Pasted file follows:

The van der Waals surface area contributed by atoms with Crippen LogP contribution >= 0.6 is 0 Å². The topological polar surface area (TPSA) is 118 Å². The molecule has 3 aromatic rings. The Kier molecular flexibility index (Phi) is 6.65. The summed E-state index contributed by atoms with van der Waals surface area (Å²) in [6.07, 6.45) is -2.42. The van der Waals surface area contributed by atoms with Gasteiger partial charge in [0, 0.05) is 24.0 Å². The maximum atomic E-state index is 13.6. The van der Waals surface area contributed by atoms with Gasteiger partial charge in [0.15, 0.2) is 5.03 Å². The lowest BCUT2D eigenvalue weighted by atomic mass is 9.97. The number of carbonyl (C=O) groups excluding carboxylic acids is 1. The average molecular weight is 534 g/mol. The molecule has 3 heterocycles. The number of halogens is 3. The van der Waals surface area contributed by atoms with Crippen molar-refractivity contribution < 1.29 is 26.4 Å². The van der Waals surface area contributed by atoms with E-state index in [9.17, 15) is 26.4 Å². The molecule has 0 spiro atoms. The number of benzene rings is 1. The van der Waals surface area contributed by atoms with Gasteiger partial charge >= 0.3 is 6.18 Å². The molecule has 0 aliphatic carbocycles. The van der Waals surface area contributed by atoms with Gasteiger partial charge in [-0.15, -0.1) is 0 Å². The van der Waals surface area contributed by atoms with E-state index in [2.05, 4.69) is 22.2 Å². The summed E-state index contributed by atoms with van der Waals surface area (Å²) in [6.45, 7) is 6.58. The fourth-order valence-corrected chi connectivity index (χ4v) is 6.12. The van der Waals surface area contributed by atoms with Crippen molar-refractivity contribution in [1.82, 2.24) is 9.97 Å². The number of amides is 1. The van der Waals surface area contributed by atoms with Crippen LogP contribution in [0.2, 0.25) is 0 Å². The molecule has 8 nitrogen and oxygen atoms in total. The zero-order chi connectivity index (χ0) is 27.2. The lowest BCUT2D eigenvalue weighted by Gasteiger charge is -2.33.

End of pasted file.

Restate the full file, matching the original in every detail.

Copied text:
The van der Waals surface area contributed by atoms with Crippen LogP contribution >= 0.6 is 0 Å². The topological polar surface area (TPSA) is 118 Å². The molecule has 3 aromatic rings. The Kier molecular flexibility index (Phi) is 6.65. The summed E-state index contributed by atoms with van der Waals surface area (Å²) in [6.07, 6.45) is -2.42. The van der Waals surface area contributed by atoms with Gasteiger partial charge in [0, 0.05) is 24.0 Å². The maximum atomic E-state index is 13.6. The van der Waals surface area contributed by atoms with Gasteiger partial charge in [0.15, 0.2) is 5.03 Å². The lowest BCUT2D eigenvalue weighted by atomic mass is 9.97. The number of carbonyl (C=O) groups excluding carboxylic acids is 1. The average molecular weight is 534 g/mol. The molecule has 3 heterocycles. The number of halogens is 3. The van der Waals surface area contributed by atoms with Crippen molar-refractivity contribution < 1.29 is 26.4 Å². The van der Waals surface area contributed by atoms with E-state index in [9.17, 15) is 26.4 Å². The molecule has 0 spiro atoms. The number of benzene rings is 1. The van der Waals surface area contributed by atoms with Gasteiger partial charge >= 0.3 is 6.18 Å². The molecule has 0 aliphatic carbocycles. The van der Waals surface area contributed by atoms with Gasteiger partial charge in [-0.15, -0.1) is 0 Å². The van der Waals surface area contributed by atoms with E-state index in [2.05, 4.69) is 22.2 Å². The summed E-state index contributed by atoms with van der Waals surface area (Å²) in [6.45, 7) is 6.58. The fourth-order valence-corrected chi connectivity index (χ4v) is 6.12. The van der Waals surface area contributed by atoms with Crippen molar-refractivity contribution in [1.82, 2.24) is 9.97 Å². The number of amides is 1. The van der Waals surface area contributed by atoms with Crippen LogP contribution in [0.2, 0.25) is 0 Å². The molecule has 8 nitrogen and oxygen atoms in total. The zero-order chi connectivity index (χ0) is 27.2. The lowest BCUT2D eigenvalue weighted by Gasteiger charge is -2.33.